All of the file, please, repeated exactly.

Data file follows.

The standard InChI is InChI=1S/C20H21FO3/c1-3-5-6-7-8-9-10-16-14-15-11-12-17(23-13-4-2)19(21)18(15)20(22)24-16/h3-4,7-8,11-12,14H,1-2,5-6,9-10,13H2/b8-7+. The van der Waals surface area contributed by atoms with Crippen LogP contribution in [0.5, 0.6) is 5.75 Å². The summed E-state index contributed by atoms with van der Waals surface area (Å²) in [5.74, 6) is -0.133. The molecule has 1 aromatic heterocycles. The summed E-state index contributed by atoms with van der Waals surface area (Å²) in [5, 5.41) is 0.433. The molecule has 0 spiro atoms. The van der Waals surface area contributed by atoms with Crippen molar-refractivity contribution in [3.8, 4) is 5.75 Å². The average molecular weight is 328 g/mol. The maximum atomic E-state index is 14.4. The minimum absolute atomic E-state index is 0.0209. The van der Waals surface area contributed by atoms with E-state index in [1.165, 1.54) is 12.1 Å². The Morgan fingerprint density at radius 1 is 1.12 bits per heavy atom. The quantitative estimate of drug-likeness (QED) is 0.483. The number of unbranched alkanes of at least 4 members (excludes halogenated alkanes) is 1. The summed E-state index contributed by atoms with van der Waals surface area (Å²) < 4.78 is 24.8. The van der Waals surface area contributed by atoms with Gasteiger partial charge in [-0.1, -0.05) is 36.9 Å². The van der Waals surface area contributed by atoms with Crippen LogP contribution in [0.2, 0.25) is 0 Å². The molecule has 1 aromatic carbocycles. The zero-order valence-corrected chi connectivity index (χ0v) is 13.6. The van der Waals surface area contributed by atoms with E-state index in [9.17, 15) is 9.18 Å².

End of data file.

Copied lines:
The standard InChI is InChI=1S/C20H21FO3/c1-3-5-6-7-8-9-10-16-14-15-11-12-17(23-13-4-2)19(21)18(15)20(22)24-16/h3-4,7-8,11-12,14H,1-2,5-6,9-10,13H2/b8-7+. The van der Waals surface area contributed by atoms with Crippen LogP contribution in [0.5, 0.6) is 5.75 Å². The summed E-state index contributed by atoms with van der Waals surface area (Å²) in [5.74, 6) is -0.133. The molecule has 1 aromatic heterocycles. The summed E-state index contributed by atoms with van der Waals surface area (Å²) in [5, 5.41) is 0.433. The molecule has 0 spiro atoms. The van der Waals surface area contributed by atoms with Crippen molar-refractivity contribution in [3.8, 4) is 5.75 Å². The average molecular weight is 328 g/mol. The maximum atomic E-state index is 14.4. The minimum absolute atomic E-state index is 0.0209. The van der Waals surface area contributed by atoms with E-state index in [1.165, 1.54) is 12.1 Å². The Morgan fingerprint density at radius 1 is 1.12 bits per heavy atom. The quantitative estimate of drug-likeness (QED) is 0.483. The number of unbranched alkanes of at least 4 members (excludes halogenated alkanes) is 1. The summed E-state index contributed by atoms with van der Waals surface area (Å²) < 4.78 is 24.8. The van der Waals surface area contributed by atoms with Gasteiger partial charge in [-0.1, -0.05) is 36.9 Å². The van der Waals surface area contributed by atoms with Crippen LogP contribution in [0.2, 0.25) is 0 Å². The molecule has 1 aromatic carbocycles. The zero-order valence-corrected chi connectivity index (χ0v) is 13.6. The van der Waals surface area contributed by atoms with E-state index in [9.17, 15) is 9.18 Å².